In a newly published paper, the European Tyre and Rubber Manufacturers’ Association (ETRMA) outlines the importance of access to in-vehicle data and communication with drivers. Connected & Automated Mobility, a report prepared in collaboration with Quantalyse, draws attention to recent proposals for closed data concepts, such as the Extended Vehicle, which give vehicle manufacturers exclusive control of in-vehicle data, thereby hindering innovation by third parties.
“The European tyre industry and Tyre-as-a-Service have immense potential to advance future mobility, however this depends on having access to onboard vehicle data,” said Fazilet Cinaralp, Secretary General of ETRMA. “We call on the European Commission to address non-discriminatory access to in-vehicle data for third parties in a comprehensive and timely manner. Only a genuine level playing field with secure industry-wide standards will enable Europe’s citizens to ultimately benefit from Connected and Automated Mobility advancements.”
Consumers and businesses are already benefitting from Tyre-as-a-Service. App-based microservices can provide vehicle monitoring for individual drivers, while fully-fledged service packages enable the creation of large vehicle data platforms for fleets. These services can help drivers and fleet operators to save fuel, improve safety, increase vehicle uptime and reduce congestion and emissions.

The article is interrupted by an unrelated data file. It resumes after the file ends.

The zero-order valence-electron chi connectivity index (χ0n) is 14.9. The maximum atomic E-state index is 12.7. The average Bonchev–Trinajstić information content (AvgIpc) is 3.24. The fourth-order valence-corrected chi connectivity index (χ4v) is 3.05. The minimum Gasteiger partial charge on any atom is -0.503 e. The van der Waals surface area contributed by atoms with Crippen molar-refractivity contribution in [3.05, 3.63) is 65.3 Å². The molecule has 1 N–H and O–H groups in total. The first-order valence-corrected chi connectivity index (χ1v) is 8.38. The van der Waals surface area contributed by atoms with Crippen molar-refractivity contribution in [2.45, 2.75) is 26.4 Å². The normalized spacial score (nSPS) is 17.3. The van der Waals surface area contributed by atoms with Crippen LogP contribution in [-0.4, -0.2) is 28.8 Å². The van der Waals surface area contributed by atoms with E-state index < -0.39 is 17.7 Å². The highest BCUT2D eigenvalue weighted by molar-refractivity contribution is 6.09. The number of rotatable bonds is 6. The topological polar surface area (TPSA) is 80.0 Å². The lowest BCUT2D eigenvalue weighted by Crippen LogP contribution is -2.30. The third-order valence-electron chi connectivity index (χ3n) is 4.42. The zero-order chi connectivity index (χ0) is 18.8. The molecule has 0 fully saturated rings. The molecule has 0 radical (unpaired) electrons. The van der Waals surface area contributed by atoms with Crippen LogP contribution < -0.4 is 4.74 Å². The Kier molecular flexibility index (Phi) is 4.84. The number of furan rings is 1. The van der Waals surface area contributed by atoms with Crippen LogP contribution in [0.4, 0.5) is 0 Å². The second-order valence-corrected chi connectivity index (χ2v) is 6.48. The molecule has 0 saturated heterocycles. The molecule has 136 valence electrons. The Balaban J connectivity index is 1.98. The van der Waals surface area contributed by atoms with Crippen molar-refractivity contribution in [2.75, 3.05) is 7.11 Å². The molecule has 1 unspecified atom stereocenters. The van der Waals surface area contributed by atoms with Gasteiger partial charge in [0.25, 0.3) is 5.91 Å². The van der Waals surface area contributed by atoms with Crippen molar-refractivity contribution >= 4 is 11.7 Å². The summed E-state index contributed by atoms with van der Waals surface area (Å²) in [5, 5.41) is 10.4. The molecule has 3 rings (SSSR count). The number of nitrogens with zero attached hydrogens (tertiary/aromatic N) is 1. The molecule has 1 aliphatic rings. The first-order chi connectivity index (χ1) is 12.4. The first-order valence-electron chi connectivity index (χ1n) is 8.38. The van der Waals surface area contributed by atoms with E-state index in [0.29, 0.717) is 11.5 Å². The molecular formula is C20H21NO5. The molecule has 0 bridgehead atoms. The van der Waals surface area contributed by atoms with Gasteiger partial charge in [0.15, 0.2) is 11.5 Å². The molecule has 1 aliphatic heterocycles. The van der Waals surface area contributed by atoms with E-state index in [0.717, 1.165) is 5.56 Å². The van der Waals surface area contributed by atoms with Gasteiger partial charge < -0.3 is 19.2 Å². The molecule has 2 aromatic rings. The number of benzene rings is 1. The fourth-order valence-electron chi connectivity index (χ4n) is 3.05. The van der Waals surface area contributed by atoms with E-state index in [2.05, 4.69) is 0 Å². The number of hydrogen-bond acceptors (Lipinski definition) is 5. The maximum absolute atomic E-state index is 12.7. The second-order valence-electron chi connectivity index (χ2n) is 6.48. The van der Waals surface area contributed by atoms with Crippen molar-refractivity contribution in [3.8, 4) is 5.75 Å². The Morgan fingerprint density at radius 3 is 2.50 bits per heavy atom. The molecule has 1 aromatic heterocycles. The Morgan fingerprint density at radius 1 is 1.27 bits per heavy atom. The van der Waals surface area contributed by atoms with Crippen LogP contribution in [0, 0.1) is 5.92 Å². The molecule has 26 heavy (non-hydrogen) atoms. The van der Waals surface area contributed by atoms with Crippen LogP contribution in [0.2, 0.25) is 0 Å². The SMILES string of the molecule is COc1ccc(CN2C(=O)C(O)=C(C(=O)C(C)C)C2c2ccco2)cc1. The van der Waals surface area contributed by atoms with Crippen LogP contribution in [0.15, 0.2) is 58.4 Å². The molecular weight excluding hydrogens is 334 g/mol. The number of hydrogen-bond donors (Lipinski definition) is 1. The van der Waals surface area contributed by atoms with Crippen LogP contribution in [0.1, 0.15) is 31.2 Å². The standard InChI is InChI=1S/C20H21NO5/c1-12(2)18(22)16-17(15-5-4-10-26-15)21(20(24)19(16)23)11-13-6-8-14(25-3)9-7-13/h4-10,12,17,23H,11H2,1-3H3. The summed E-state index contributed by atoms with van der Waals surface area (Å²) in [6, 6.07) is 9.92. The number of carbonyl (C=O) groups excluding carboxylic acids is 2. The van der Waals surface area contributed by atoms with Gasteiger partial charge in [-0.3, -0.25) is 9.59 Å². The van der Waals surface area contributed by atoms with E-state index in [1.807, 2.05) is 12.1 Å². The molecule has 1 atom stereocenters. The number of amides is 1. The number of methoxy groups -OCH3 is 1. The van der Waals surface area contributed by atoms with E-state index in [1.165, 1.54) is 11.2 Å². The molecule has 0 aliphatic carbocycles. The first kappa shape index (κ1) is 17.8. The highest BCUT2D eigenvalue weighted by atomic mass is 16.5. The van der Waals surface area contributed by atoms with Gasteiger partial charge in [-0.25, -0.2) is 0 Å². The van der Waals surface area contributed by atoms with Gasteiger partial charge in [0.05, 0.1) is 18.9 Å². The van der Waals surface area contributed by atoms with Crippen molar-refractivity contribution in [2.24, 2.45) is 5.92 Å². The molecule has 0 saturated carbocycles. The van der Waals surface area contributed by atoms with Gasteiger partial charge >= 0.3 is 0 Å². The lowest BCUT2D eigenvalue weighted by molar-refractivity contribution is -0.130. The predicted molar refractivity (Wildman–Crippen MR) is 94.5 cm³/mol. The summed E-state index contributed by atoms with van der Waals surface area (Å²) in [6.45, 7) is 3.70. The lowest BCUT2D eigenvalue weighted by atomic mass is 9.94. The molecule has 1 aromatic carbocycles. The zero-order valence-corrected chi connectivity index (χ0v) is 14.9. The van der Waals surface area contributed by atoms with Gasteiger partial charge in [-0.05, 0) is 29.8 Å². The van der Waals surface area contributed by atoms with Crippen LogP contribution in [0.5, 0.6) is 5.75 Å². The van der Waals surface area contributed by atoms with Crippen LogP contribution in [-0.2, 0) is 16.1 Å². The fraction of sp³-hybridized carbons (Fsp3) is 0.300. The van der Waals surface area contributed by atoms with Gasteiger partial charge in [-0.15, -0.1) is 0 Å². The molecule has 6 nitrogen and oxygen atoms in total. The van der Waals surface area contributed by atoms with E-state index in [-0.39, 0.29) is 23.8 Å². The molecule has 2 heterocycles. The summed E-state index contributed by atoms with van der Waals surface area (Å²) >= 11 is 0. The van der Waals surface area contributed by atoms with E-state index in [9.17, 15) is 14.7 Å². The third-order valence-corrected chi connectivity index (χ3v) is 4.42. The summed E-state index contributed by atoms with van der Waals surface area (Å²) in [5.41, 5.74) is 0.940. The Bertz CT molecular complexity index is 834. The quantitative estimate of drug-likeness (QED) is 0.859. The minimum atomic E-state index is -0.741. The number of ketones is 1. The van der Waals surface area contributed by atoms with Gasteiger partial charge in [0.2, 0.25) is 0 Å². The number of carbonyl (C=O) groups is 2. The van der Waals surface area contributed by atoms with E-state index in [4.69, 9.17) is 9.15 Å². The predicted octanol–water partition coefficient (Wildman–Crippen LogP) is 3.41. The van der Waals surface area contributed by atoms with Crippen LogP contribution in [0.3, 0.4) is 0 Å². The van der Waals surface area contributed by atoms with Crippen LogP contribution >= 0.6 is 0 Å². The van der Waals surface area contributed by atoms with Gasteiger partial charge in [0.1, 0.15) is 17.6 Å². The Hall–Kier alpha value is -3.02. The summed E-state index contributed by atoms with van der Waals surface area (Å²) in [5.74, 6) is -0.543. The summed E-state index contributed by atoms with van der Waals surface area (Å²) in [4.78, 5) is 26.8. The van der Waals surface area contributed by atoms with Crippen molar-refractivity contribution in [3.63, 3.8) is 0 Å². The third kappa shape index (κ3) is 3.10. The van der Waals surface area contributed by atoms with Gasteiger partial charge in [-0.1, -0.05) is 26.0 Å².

Tyres are a critical link between the vehicle, infrastructure and driver and are uniquely positioned to contribute to safe and sustainable mobility. In applications such as infrastructure quality management enhancement, cooperation between the tyre industry and (local) governments can yield significant gains in tackling congestion, fatalities and pollution. In vehicle platooning, the tyre industry’s proprietary knowledge, sensory data input and vehicle-to-vehicle communication can optimise inter-vehicle distance and fuel consumption while maximising safety.
“In this transformative period, the entire automotive sector is confronted with fundamental questions regarding fair and equal access to in-vehicle data. Policymakers should not limit innovation to fully benefit from the opportunities that Connected and Automated Mobility brings,” Cinaralp concluded.
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